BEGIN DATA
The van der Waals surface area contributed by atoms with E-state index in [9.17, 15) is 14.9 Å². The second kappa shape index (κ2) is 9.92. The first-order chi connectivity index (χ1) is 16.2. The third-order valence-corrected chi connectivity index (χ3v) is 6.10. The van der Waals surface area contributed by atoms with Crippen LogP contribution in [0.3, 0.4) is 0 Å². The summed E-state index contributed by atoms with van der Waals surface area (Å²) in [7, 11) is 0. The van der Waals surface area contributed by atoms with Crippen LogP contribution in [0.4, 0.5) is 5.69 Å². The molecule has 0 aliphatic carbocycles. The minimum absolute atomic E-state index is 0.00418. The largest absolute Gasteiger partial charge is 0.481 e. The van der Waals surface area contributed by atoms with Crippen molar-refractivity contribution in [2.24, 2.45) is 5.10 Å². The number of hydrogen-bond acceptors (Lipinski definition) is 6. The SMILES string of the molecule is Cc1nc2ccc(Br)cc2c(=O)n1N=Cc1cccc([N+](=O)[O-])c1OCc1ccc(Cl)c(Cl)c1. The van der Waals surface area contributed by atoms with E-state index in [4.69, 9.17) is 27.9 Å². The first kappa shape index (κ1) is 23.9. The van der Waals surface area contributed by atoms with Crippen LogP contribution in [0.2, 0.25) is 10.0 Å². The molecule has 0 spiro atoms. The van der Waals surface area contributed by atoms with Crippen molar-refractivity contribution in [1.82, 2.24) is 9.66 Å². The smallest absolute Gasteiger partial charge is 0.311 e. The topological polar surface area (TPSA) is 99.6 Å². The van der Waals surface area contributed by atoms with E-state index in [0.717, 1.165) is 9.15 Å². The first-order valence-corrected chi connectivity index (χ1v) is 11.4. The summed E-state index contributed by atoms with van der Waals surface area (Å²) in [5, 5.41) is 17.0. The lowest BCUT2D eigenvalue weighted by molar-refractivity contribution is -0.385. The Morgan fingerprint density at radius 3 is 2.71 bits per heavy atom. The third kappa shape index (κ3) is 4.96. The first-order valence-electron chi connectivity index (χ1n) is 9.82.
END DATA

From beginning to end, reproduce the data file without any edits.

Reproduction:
The van der Waals surface area contributed by atoms with E-state index in [9.17, 15) is 14.9 Å². The second kappa shape index (κ2) is 9.92. The first-order chi connectivity index (χ1) is 16.2. The third-order valence-corrected chi connectivity index (χ3v) is 6.10. The van der Waals surface area contributed by atoms with Crippen LogP contribution in [0.3, 0.4) is 0 Å². The summed E-state index contributed by atoms with van der Waals surface area (Å²) in [7, 11) is 0. The van der Waals surface area contributed by atoms with Crippen LogP contribution in [0.4, 0.5) is 5.69 Å². The molecule has 0 aliphatic carbocycles. The minimum absolute atomic E-state index is 0.00418. The largest absolute Gasteiger partial charge is 0.481 e. The van der Waals surface area contributed by atoms with Crippen molar-refractivity contribution in [2.24, 2.45) is 5.10 Å². The number of hydrogen-bond acceptors (Lipinski definition) is 6. The SMILES string of the molecule is Cc1nc2ccc(Br)cc2c(=O)n1N=Cc1cccc([N+](=O)[O-])c1OCc1ccc(Cl)c(Cl)c1. The van der Waals surface area contributed by atoms with E-state index in [4.69, 9.17) is 27.9 Å². The first kappa shape index (κ1) is 23.9. The van der Waals surface area contributed by atoms with Crippen LogP contribution in [0.2, 0.25) is 10.0 Å². The molecule has 0 spiro atoms. The van der Waals surface area contributed by atoms with Crippen molar-refractivity contribution in [1.82, 2.24) is 9.66 Å². The smallest absolute Gasteiger partial charge is 0.311 e. The topological polar surface area (TPSA) is 99.6 Å². The van der Waals surface area contributed by atoms with E-state index in [0.717, 1.165) is 9.15 Å². The first-order valence-corrected chi connectivity index (χ1v) is 11.4. The summed E-state index contributed by atoms with van der Waals surface area (Å²) in [5, 5.41) is 17.0. The lowest BCUT2D eigenvalue weighted by molar-refractivity contribution is -0.385. The Morgan fingerprint density at radius 3 is 2.71 bits per heavy atom. The third kappa shape index (κ3) is 4.96. The first-order valence-electron chi connectivity index (χ1n) is 9.82.